PIERRE, S.D. (KELO) — Governor Kristi Noem has issued an executive order allowing state employees to defy President Joe Biden’s federal vaccine mandate. This comes as a group of state lawmakers are calling for a special session to address religious and medical exemptions for people who don’t want to get vaccinated.
People all over the country are choosing between their jobs and getting vaccinated against COVID-19.
Today Governor Kristi Noem issued an executive order to exempt state employees from federal vaccine mandates. But when it comes to employers requiring the vaccine, the Governor admitted there is little she can do at this time.
“I don’t have the authority to as governor to dictate to a private business, a private business is private property and if we have the government start dictating to people on private property is extends into the homes and many other areas,” said Noem.
Noem said she will work with state lawmakers to shore up exemptions.
A release sent out by seven state lawmakers says they’ve been contacted by people seeking help, so they’re calling for a special session in Pierre on November 9th.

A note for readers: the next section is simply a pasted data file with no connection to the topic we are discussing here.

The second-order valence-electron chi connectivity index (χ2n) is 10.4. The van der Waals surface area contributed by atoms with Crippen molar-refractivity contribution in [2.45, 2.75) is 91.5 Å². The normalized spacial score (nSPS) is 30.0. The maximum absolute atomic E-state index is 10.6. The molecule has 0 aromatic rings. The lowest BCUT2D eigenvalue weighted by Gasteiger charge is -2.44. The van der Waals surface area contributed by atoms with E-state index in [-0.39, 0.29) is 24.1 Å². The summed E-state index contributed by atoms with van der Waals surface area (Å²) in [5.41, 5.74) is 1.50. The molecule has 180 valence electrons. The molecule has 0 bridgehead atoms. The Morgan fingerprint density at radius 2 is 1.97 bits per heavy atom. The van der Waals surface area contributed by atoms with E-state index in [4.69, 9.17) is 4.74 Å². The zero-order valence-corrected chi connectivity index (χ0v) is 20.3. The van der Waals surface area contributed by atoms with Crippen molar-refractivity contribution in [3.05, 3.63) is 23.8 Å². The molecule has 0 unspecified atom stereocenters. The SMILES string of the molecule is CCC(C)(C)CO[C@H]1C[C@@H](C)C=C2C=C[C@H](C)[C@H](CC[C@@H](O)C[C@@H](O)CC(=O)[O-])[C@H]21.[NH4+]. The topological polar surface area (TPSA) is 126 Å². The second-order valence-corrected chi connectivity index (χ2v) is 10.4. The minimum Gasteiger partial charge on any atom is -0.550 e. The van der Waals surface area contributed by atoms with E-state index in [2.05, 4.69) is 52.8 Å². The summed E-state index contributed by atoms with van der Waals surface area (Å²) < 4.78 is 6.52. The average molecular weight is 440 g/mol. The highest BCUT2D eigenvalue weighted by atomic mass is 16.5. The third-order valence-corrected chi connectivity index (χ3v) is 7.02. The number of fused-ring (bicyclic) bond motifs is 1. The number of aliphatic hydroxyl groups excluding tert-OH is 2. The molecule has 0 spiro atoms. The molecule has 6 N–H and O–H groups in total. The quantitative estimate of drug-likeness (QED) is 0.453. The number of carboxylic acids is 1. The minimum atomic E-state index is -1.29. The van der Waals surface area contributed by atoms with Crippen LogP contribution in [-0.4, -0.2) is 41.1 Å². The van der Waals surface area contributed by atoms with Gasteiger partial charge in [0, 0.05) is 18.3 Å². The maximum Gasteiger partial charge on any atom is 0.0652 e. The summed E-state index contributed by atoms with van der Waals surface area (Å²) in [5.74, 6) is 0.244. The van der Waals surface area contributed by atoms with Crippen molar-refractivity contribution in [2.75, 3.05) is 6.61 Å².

One of the backers of the special session to address religious exemptions for people who don’t want to get vaccinated is Representative Marli Wiese who wrote, “We live in a free country and we should stand up against mandates that threaten the loss of livelihood for any person and family.”
And Senator Maggie Sutton wrote, “Religious protections and research-backed medical exemptions make sense for South Dakota workers.”
When it comes to religion, vaccination can be confusing. The most popular religious leader in the world, the Pope, is calling on Catholics to get vaccinated saying “It is a bit strange because humanity has a history of friendship with vaccines.”
However, some of his own Cardinals are rejecting the vaccines.
But, a religious exemption has more to do with your own beliefs, not the leaders of your church. The EEOC updated its guidelines two days ago, and under those guidelines someone claiming an exemption should have “sincerely held religious beliefs.” Sioux Falls attorney Tyler Haigh says the exemption has to be tied to a specific teaching or belief tied to that religion.
“A big thing is people say I don’t want to put something in my body that I don’t know what the long term effects are and that would be more of a philosophical belief as opposed to a religious belief and so to get a religious exemption it actually has to be something that is sincerely held that is related back to your religion,” said Haigh.
Haigh says a business could reject the exemption if they have a compelling reason to enforce the mandate such as a health care facility or if it creates undo hardship for the business.
You can find the EEOC guidlines for religious exemptions near the bottom of the page on this link.